“Sing Praise to God, the Highest Good”  This text was written by Johann J Schütz.  He was born in Germany in 1640, studied law and eventually became a town councellor in Frankfurt and published a selection of his hymns in 1675.  Although originally a Lutheran, his tendencies toward Pietism and religious mysticism eventually resulted in his becoming a Separatist. 

            In the seventeenth and early eighteenth centuries, Pietism made great inroads within the Lutheran Church and, originating in Germany, spread soon to other Protestant countries, most notable of which is England.  Pietism, a theological movement, is not to be confused with piety, the condition of being pious.  Pietism stressed inner faith, individualism, the visible “fruits of the spirit,” and even mysticism as opposed to the more objective elements of Christianity such as Word and Sacrament.  Within the Lutheran Church, theologians reacted against what they perceived to be “dry orthodoxy”—preaching and teaching that was correct but without emotional fervor.  Whereas the hymns of the Reformation were always composed in terms of the objective second or third person (“A mighty fortress is our God”), hymns influenced by Pietism generally are set within the more subjective first person (“I know my faith is founded.”)  Pietism tended to disregard doctrinal differences and instead focused on faith as emotion.  (This is the difference between orthodoxy—“right praise”—and orthokardia—“heartfelt praise.”)  Certainly this tension is still evident today, and both an intellectual understanding and a type of emotional faith are valuable to a Christian.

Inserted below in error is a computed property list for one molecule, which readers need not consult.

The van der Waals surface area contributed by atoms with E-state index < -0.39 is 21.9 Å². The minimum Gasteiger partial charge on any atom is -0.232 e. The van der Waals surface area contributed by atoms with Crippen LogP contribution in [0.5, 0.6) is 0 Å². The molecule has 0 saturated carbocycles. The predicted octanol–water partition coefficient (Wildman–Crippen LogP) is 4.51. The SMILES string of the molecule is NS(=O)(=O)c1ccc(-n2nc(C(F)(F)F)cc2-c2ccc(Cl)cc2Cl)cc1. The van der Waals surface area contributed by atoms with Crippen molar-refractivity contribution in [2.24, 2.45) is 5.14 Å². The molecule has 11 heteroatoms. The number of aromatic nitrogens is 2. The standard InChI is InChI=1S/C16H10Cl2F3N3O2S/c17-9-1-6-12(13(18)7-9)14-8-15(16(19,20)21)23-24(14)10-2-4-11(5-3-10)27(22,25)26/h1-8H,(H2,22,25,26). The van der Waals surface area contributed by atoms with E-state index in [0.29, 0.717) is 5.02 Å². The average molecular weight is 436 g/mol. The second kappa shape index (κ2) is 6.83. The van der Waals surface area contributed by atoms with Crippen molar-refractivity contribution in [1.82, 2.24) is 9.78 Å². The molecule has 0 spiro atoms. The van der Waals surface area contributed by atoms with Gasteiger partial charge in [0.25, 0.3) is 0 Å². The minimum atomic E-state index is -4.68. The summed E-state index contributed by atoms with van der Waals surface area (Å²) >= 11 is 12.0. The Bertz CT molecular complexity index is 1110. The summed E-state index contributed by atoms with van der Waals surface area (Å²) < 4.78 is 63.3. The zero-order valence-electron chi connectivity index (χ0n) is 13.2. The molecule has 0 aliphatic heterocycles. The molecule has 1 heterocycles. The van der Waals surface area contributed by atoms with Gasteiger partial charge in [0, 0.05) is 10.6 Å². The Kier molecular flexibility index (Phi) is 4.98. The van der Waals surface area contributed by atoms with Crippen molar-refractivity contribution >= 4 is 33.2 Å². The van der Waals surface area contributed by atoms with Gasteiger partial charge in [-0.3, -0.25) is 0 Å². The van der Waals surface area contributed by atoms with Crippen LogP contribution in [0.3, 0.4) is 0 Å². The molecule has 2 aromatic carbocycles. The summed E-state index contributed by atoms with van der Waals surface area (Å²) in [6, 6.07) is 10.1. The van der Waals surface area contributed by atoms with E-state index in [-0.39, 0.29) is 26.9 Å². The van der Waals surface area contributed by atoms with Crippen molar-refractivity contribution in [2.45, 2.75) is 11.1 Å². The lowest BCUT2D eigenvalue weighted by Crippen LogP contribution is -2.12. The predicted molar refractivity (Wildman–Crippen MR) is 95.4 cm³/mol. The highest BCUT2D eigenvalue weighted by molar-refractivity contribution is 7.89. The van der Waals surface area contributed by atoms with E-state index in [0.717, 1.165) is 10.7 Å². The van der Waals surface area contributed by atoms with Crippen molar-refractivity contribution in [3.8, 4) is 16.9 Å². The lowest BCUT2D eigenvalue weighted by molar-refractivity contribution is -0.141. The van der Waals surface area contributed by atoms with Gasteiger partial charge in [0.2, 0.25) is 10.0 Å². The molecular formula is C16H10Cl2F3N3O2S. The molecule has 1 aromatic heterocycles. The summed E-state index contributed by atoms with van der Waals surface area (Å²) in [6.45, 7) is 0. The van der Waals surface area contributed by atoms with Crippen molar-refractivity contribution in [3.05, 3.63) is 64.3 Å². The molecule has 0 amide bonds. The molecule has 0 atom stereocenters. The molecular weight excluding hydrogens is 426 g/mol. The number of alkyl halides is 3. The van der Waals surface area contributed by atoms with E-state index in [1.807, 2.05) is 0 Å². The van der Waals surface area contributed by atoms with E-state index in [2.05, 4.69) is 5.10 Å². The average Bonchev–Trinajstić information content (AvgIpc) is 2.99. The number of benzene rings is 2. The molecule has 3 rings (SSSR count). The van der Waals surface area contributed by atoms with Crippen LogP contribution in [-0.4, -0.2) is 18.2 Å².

This hymn is an example of Pietist hymnody, although it does not employ first person as we might expect.  Yet, it is not as doctrinally-focused as, say, a Reformation hymn would be (“All who believe and are baptized.”)  Instead of objectively teaching doctrine, this hymn expresses a personal doxology from the singer to God.  (“To God all praise and glory!”)  We sing praise because, in the words of stanza one, “the God of love understood our need for His salvation,” echoing the entire chapter of I John 4.  The third stanza reveals humanity’s “distress” from which we implore God “in mercy, hear us.”  (Psalm 143.)  This continues with an awareness that salvation comes only from Christ—“Our Saviour saw our helplessness and came with peace to cheer us.”  This is certainly a doctrinal statement, but is really about as doctrinal as a Pietist writer can get without becoming controversial.  The final stanza, rather interestingly, places worship in the context of the Christian believer as opposed to worship as evangelism (which is not a scriptural concept.)  “All who confess Christ’s holy name, give God the praise and glory.  Let all who know His pow’r proclaim aloud the wondrous story.  Cast every idol from its throne for God is God, and he alone. . .”  Minimally, we know from this stanza that the hymn is addressed only to Christians.  Whether the writer of the hymn thinks that only Christians can actually praise God (which is not an unreasonable assumption) is not the issue.  This hymn is meant to assist in the sanctified praise of the redeemed.  Yet, this and every stanza concludes with the short doxological refrain, “To God all praise and glory!”  This hymn cannot be accused of the decadence of much “Christian” music these days.  Yes, there is much emotionalism, but this emotion is based on the reality of Christ’s work for and with us.  Much like the writers of the psalms, these objective facts result in our wanting to express our heartfelt praise in this doxology!